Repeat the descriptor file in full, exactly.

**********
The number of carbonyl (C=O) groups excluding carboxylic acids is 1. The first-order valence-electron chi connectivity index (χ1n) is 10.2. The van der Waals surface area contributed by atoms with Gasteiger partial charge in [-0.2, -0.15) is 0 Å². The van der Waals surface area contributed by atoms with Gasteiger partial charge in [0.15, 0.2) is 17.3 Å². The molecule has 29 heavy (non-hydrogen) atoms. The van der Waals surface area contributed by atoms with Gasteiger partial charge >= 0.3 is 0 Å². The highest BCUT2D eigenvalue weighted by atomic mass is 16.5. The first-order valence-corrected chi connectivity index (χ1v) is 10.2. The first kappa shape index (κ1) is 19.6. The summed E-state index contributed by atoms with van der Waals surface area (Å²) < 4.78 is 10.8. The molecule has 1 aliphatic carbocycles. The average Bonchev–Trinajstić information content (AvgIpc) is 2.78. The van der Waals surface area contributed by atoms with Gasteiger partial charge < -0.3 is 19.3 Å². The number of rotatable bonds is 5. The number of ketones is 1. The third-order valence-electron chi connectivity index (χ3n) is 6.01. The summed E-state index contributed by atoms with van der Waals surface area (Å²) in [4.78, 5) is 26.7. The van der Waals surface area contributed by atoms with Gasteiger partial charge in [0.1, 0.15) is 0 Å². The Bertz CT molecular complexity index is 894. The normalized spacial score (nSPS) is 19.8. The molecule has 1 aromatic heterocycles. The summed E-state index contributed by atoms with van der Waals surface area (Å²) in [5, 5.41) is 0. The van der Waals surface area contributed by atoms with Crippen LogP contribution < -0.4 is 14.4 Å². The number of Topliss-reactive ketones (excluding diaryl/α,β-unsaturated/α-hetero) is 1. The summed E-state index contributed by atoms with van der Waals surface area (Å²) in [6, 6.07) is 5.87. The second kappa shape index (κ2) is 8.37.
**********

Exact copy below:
The number of carbonyl (C=O) groups excluding carboxylic acids is 1. The first-order valence-electron chi connectivity index (χ1n) is 10.2. The van der Waals surface area contributed by atoms with Gasteiger partial charge in [-0.2, -0.15) is 0 Å². The van der Waals surface area contributed by atoms with Gasteiger partial charge in [0.15, 0.2) is 17.3 Å². The molecule has 29 heavy (non-hydrogen) atoms. The van der Waals surface area contributed by atoms with Gasteiger partial charge >= 0.3 is 0 Å². The highest BCUT2D eigenvalue weighted by atomic mass is 16.5. The first-order valence-corrected chi connectivity index (χ1v) is 10.2. The first kappa shape index (κ1) is 19.6. The summed E-state index contributed by atoms with van der Waals surface area (Å²) < 4.78 is 10.8. The molecule has 1 aliphatic carbocycles. The average Bonchev–Trinajstić information content (AvgIpc) is 2.78. The van der Waals surface area contributed by atoms with Gasteiger partial charge < -0.3 is 19.3 Å². The number of rotatable bonds is 5. The number of ketones is 1. The third-order valence-electron chi connectivity index (χ3n) is 6.01. The summed E-state index contributed by atoms with van der Waals surface area (Å²) in [4.78, 5) is 26.7. The van der Waals surface area contributed by atoms with Gasteiger partial charge in [0.1, 0.15) is 0 Å². The Bertz CT molecular complexity index is 894. The normalized spacial score (nSPS) is 19.8. The molecule has 1 aromatic heterocycles. The summed E-state index contributed by atoms with van der Waals surface area (Å²) in [5, 5.41) is 0. The van der Waals surface area contributed by atoms with Crippen LogP contribution < -0.4 is 14.4 Å². The number of Topliss-reactive ketones (excluding diaryl/α,β-unsaturated/α-hetero) is 1. The summed E-state index contributed by atoms with van der Waals surface area (Å²) in [6, 6.07) is 5.87. The second kappa shape index (κ2) is 8.37.